The F-35 Lightning II may have its fair share of critics — but a short video that recently hit Instagram shows it’s also got some amazing moves.

A clip of Capt. Andrew “Dojo” Olson, commander of the F-35 Demonstration Team at Luke Air Force Base in Arizona, pulling off some jaw-dropping maneuvers was posted Jan. 9 by Instagram user theromanticjaguar and soon reposted by Olson on his own page. The video first shows Olson executing a vertical climb in his F-35 before turning sharply into a tight loop.

After completing the loop, Olson takes the F-35 into a slow, controlled flat spin, allowing the advanced fighter jet to turn around once in a spiral while dropping. Having successfully fallen out of the sky, he then takes himself out of the spin and resumes flying, briefly rolling his plane to the left in almost a tip of the hat to his audience.

The entire maneuver appears effortless. And just that short clip suggests that when the F-35 demo team’s full performance is unveiled to the public, jaws will drop.

Luke announced in a Dec. 4 release that its F-35 Heritage Flight Team would become the F-35 Demonstration Team for the 2019 show season.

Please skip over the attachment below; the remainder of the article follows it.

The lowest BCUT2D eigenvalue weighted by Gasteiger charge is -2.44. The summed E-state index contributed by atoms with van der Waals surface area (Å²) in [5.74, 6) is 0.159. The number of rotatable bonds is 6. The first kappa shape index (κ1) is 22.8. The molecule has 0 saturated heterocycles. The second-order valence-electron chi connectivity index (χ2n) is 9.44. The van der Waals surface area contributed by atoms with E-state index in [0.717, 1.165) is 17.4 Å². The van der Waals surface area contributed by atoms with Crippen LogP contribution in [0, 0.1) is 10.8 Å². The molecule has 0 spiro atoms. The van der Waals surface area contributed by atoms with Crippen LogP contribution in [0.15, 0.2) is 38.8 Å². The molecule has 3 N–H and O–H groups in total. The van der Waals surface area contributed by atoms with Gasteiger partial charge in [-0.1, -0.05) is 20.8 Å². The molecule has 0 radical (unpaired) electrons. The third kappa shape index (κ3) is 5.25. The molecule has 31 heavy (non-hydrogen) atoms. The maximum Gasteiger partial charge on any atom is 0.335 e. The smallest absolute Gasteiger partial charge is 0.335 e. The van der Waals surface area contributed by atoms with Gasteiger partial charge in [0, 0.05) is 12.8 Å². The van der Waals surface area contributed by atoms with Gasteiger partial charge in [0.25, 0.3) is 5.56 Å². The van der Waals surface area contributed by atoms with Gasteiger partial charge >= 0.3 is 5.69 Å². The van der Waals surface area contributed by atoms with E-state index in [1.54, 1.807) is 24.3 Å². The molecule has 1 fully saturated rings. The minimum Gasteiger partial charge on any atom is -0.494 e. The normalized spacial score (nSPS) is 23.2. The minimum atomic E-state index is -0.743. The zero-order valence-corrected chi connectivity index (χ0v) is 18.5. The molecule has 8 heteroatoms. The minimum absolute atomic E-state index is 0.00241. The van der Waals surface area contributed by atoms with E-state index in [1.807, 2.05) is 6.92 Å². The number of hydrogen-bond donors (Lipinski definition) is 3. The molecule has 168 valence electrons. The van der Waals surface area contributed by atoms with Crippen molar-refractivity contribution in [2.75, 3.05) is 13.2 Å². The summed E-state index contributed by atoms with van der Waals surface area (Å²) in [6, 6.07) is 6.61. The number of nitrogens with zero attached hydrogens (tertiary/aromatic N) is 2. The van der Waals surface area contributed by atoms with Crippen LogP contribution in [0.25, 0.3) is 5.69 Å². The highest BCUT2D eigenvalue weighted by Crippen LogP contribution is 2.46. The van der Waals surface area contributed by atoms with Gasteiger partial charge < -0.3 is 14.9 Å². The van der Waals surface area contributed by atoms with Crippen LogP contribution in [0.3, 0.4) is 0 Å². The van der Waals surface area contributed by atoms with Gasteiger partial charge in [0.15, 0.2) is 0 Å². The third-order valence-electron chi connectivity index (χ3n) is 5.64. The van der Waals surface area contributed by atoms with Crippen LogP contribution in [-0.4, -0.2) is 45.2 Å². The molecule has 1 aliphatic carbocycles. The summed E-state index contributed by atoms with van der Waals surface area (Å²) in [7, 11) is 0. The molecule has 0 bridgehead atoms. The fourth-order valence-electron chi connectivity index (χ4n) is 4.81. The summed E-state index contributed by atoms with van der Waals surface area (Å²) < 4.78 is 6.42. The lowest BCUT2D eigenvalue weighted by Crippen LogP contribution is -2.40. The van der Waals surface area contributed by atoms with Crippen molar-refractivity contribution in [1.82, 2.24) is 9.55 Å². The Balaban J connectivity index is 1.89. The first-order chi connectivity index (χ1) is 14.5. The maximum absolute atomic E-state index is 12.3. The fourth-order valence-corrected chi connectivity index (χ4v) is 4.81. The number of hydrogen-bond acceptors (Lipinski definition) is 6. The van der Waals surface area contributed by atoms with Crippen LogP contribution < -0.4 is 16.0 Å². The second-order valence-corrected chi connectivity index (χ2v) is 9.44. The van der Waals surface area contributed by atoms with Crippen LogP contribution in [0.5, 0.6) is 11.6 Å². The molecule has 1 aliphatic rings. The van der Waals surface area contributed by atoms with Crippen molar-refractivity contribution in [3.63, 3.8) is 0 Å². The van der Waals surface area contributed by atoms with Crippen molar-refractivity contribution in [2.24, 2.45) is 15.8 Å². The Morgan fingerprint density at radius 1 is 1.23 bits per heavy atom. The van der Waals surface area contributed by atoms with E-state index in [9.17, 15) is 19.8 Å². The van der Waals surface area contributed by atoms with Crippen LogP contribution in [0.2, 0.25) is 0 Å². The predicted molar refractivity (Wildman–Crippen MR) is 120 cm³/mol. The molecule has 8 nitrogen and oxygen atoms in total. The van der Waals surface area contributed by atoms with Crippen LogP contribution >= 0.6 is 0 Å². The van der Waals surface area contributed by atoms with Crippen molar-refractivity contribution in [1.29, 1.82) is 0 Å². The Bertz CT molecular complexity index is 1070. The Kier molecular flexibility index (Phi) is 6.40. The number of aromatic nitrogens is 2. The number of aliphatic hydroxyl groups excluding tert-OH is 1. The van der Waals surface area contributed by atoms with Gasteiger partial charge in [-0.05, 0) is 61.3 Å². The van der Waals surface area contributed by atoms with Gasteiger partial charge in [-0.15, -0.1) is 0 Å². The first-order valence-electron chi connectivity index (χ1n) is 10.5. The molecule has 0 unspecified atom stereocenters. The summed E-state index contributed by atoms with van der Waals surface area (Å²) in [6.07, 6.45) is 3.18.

In that release, Olson said 2018 demonstrations were an “appetizer,” and that the 2019 flights would present “the full five-course meal showing fans everything this jet is capable of.”

Olson said last month that the 13-minute long demonstration will highlight the F-35′s speed, agility, and high-g turning. He also teased the “controlled flat spins while falling out of the sky,” high-speed passes and vertical climbs shown in last week’s video.

“What makes the fifth-generation fighter so special in general is the slow-speed, high angle of attack maneuvering it can do,” Olson said. “The show we’re going to bring to fans is unlike anything they’ve ever seen, and I really believe it’s going to set a benchmark for the demonstrations performed by any airplane on the planet.”

Stephen Losey is the air warfare reporter for Defense News. He previously covered leadership and personnel issues at Air Force Times, and the Pentagon, special operations and air warfare at He has traveled to the Middle East to cover U.S. Air Force operations.

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